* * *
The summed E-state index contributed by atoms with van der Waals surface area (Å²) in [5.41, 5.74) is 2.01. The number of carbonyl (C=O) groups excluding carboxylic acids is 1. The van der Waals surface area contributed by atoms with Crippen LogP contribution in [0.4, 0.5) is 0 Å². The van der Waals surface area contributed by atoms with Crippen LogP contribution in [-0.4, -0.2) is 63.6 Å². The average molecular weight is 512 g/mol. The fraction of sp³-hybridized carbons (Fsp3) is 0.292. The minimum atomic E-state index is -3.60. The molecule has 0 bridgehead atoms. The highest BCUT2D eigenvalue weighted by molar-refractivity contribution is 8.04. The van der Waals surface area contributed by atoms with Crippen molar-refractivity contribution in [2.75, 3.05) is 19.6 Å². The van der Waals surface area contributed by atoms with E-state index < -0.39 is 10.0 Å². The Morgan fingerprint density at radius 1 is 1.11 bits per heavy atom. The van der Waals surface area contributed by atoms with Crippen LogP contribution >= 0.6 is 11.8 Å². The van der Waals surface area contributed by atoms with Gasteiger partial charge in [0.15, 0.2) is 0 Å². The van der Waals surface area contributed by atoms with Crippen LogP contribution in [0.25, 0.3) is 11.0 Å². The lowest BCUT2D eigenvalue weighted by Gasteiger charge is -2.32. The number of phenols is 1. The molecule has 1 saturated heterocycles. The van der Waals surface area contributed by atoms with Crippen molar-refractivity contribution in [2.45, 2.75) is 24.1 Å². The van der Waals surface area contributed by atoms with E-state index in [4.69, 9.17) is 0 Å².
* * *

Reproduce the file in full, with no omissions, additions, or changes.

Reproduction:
The summed E-state index contributed by atoms with van der Waals surface area (Å²) in [5.41, 5.74) is 2.01. The number of carbonyl (C=O) groups excluding carboxylic acids is 1. The van der Waals surface area contributed by atoms with Crippen LogP contribution in [0.4, 0.5) is 0 Å². The van der Waals surface area contributed by atoms with Crippen LogP contribution in [-0.4, -0.2) is 63.6 Å². The average molecular weight is 512 g/mol. The fraction of sp³-hybridized carbons (Fsp3) is 0.292. The minimum atomic E-state index is -3.60. The molecule has 0 bridgehead atoms. The highest BCUT2D eigenvalue weighted by molar-refractivity contribution is 8.04. The van der Waals surface area contributed by atoms with Crippen molar-refractivity contribution in [2.75, 3.05) is 19.6 Å². The van der Waals surface area contributed by atoms with E-state index < -0.39 is 10.0 Å². The Morgan fingerprint density at radius 1 is 1.11 bits per heavy atom. The van der Waals surface area contributed by atoms with Crippen LogP contribution >= 0.6 is 11.8 Å². The van der Waals surface area contributed by atoms with Gasteiger partial charge in [0.15, 0.2) is 0 Å². The van der Waals surface area contributed by atoms with Crippen LogP contribution in [0.25, 0.3) is 11.0 Å². The lowest BCUT2D eigenvalue weighted by Gasteiger charge is -2.32. The number of phenols is 1. The molecule has 1 saturated heterocycles. The van der Waals surface area contributed by atoms with Crippen molar-refractivity contribution in [2.45, 2.75) is 24.1 Å². The van der Waals surface area contributed by atoms with E-state index in [4.69, 9.17) is 0 Å².